About 50 people gathered at Murphy’s Cable Wharf restaurant yesterday for the official launch of an exhibit celebrating Halifax’s role in a 19th century communications revolution. The revolution began in 1858 with the laying of the first transatlantic telegraph cable. It meant that messages, which took weeks and sometimes months to cross the Atlantic by ship, could now be transmitted within hours by telegraph operators hammering out the dots and dashes of Morse Code.
“There’s a historian who said that the laying of the transatlantic cable was in some sense the Internet of the Victorian age,” said John Hennigar Shuh of the Maritime Museum of the Atlantic. “This is an incredibly important part of our heritage. It’s something that we should be celebrating.”
The exhibit consists of 10 panels erected on the wharf outside the restaurant at the foot of George St. The panels tell the stories of how Halifax ships and crews played a vital role in maintaining and repairing 3,000-kilometre-long transatlantic cables that frequently broke or corroded. One panel calls the transatlantic cable “The Eighth Wonder of the World” because “international communications were transformed forever.”
"Tough old tars" fixed cables
“It’s worth keeping in mind that one thing that is special about this wharf is we think of this as a technology and as an instrument for communication,” says Dan Conlin, curator of Maritime history at the museum. “But behind it were all these mariners, these legendary captains and tough old tars who actually went out to fix cables when they broke. There were generations of these men who earned a good living doing this and this was their home.”
The first stage in laying the transatlantic cable involved establishing an underwater cable link between Newfoundland and Aspy Bay, Cape Breton in 1856. A successful link between Ireland and Newfoundland was established in 1858, but the cable failed within a few weeks. However, Conlin says the cable paid off for the British government.
“The British were fighting the Indian Mutiny and the fighting was going badly and they sent a message in a mailbag to Halifax that took weeks to get here saying, ‘Send the two regiments in Halifax to India.’” Conlin adds that the British general who had Trollope St. named after him, had hired ships and was loading supplies when word arrived in London that the Mutiny was over.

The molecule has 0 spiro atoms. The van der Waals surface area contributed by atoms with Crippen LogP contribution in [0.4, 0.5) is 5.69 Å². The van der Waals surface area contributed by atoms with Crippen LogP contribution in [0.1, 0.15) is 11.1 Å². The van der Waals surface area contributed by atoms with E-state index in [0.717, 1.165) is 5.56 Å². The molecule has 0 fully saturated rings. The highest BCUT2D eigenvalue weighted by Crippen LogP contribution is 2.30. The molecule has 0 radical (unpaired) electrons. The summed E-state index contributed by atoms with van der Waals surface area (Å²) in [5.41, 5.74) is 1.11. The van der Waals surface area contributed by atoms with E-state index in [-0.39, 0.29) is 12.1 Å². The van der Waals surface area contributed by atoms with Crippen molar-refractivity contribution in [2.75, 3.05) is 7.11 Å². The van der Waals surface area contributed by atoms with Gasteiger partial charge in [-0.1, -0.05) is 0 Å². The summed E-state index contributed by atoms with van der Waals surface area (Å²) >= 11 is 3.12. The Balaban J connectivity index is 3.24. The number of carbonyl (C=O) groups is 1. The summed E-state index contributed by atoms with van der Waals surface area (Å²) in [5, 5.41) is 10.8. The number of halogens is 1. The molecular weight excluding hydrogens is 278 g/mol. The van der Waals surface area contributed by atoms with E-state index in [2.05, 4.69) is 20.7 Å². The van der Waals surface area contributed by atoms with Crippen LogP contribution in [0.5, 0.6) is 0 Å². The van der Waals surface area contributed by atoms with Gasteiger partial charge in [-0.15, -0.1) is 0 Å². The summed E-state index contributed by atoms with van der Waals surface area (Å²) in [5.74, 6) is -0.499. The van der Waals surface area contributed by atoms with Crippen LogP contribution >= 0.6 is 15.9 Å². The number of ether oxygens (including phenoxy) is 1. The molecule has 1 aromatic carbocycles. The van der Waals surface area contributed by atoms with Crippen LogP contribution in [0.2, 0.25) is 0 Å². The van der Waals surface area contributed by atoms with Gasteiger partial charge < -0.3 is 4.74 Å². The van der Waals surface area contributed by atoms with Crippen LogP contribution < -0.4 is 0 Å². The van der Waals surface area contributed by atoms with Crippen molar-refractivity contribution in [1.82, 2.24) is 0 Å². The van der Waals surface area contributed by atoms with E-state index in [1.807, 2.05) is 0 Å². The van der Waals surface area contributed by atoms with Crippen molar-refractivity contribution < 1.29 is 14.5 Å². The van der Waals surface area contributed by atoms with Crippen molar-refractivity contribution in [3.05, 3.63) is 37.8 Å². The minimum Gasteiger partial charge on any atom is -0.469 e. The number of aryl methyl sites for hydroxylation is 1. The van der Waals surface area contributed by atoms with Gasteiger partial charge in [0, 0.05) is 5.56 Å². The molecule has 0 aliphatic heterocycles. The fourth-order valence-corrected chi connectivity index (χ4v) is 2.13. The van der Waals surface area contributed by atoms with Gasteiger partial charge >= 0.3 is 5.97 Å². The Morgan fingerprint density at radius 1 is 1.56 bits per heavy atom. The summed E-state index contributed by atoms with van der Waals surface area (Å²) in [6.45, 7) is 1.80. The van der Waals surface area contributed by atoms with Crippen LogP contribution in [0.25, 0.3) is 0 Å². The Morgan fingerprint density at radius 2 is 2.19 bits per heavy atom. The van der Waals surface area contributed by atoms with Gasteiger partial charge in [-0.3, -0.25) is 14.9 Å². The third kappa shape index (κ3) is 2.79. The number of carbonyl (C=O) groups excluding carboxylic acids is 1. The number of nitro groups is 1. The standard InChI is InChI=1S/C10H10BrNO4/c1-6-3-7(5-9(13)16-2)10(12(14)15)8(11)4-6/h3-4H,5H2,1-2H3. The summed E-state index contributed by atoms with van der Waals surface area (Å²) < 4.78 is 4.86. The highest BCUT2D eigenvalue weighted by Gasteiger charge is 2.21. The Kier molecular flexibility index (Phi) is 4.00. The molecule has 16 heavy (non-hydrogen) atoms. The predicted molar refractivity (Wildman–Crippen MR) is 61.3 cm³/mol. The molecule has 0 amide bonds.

“In the old days it would have been too late. Those guys would have sailed all the way to India for nothing, but the cable had just been completed. So they sent one message to Halifax that said, ‘Keep the troops there. Don’t spend the money to send them.’ And that one message paid for the British government’s investment in the entire cable.”
After several more tries, continuous cable service was successfully established in 1866.
“People really believed this technology would make the world smaller, turn us into a global village, eliminate international misunderstandings, usher in an era of peace and education,” Conlin says. “Doesn’t that sound like everything you’ve heard about the Internet?”
He adds, however, that the transatlantic cable, like the Internet, had its drawbacks.
“It enabled generals to fight wars much faster. It enabled con artists to really cheat people and criminals were very quick to adapt to cable technology, much as they were able to adapt to the Internet.”
Cable and the information age
“It’s all about the information age,” Colin MacLean, president of the Waterfront Development Corporation told the gathering at Cable Wharf yesterday. (The exhibit is a partnership between the WDCL, Murphy’s restaurant and the Maritime Museum.) MacLean referred to one of the panels, which points out that transatlantic cables could transmit only about eight words a minute while today’s undersea fibre-optic links can handle one hundred million messages simultaneously.
“I’m very sorry to say,” MacLean added, “that our panel is already out of date.” He noted that the US company, Hibernia Atlantic, had just announced plans for a second undersea cable running from Herring Cove to the U.K. that will carry almost one billion simultaneous phone calls.
“So, already we have to change the panel when we haven’t even unveiled it yet,” he said. “Such is the information age.”